I think you must have been one of the first people I met when I started blogging because I remember you talking about this last Father’s Day, and I had just started blogging a week or so earlier. And I think you saw my comments at Hunter’s blog. While I know it’s not nearly the same, watching my father, who was always the hard working, tough as nails cowboy in my young eyes, get diagnosed with Parkinson’s has been in the top two hardest things I’ve had to deal with.

    My thoughts are with you and your family, my friend. I’m sure you were worthy of the cape long before you decided you were, and I’m guessing your father would agree.

    1. Joseph Pinto says:

      Hi Paul. I wish your dad all the best. My only advice is to be strong as you can humanly be for him, and to project that strength and love to him. He will feel it. Of that I have no doubt. Thank you for your kind words. They are much appreciated.

  4. Daemonwulf says:

    Hey Joe. I hope your Father’s Day is going well for you and, perhaps more importantly, your daughter. This is a very touching post that will stay with me for a very long time, if not forever.

    If your Super Dad was anything like you (and I am sure he was, and likely had something to do with the you being the you you’ve become…), I am confident he is proud you 5 years on and ecstatic that you’re giving new life to his old suit and wearing it so well. Sincerely, D/T.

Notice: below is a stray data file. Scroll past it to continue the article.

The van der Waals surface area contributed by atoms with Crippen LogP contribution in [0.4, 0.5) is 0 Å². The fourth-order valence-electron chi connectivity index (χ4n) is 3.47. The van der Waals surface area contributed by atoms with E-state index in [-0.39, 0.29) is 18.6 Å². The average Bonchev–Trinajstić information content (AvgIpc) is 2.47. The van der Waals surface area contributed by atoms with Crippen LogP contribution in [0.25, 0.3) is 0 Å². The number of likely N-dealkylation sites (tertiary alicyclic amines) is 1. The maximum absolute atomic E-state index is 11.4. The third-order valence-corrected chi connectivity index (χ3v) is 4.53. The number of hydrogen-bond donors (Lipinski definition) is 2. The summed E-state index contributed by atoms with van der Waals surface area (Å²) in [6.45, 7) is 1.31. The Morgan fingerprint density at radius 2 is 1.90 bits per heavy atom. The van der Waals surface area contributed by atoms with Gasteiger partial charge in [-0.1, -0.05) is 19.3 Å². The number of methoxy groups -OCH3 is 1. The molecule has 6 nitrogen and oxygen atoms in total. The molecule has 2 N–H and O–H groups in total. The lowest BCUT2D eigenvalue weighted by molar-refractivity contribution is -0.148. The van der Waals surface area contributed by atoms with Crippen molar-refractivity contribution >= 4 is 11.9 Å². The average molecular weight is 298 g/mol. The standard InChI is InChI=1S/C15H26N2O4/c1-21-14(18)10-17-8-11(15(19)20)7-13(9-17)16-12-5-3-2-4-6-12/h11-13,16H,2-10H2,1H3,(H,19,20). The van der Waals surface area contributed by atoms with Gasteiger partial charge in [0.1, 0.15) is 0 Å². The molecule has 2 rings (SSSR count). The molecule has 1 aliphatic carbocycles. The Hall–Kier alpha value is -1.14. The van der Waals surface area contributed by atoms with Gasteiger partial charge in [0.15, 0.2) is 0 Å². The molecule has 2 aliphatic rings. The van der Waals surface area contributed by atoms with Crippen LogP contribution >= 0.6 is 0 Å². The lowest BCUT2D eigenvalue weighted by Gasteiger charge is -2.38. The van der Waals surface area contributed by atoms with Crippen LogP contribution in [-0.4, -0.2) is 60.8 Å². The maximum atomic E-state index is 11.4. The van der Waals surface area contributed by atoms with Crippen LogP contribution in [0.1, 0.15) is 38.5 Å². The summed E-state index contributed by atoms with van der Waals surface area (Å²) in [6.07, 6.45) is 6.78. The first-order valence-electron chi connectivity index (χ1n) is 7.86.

1. Joseph Pinto says:

      I appreciate that D/T…but I don’t think I can wear his suit anymore. That’s just the thing: my dad filled his suit in his own way. I need to tailor my own. Thank you for your support, my dear wulven friend ๐Ÿ™‚

  5. Joseph,

    I was truly touched by the admiration and honor you give your father. You are blessed to have had such a wonderful man touch your life in a way that positively touches the lives of your children. Now, the superhero lives on in you!

    Thank you for sharing!


    1. Joseph Pinto says:

      Thank you kindly for reading my post (and my blog), Laurie. I may be a horror writer, but I like to think that I will surprise people with the amount of “heart” I display. Trust me, it’s not for show. ๐Ÿ™‚

  6. Hi Joe,
    I’m not ashamed to say that I’m reading this at my office desk with tears in my eyes. Every Father’s Day I am reminded of all my friend’s who have lost their dad and how each year there is yet another person I know who is blogging, tweeting or just quietly reflecting on the superhero they have lost.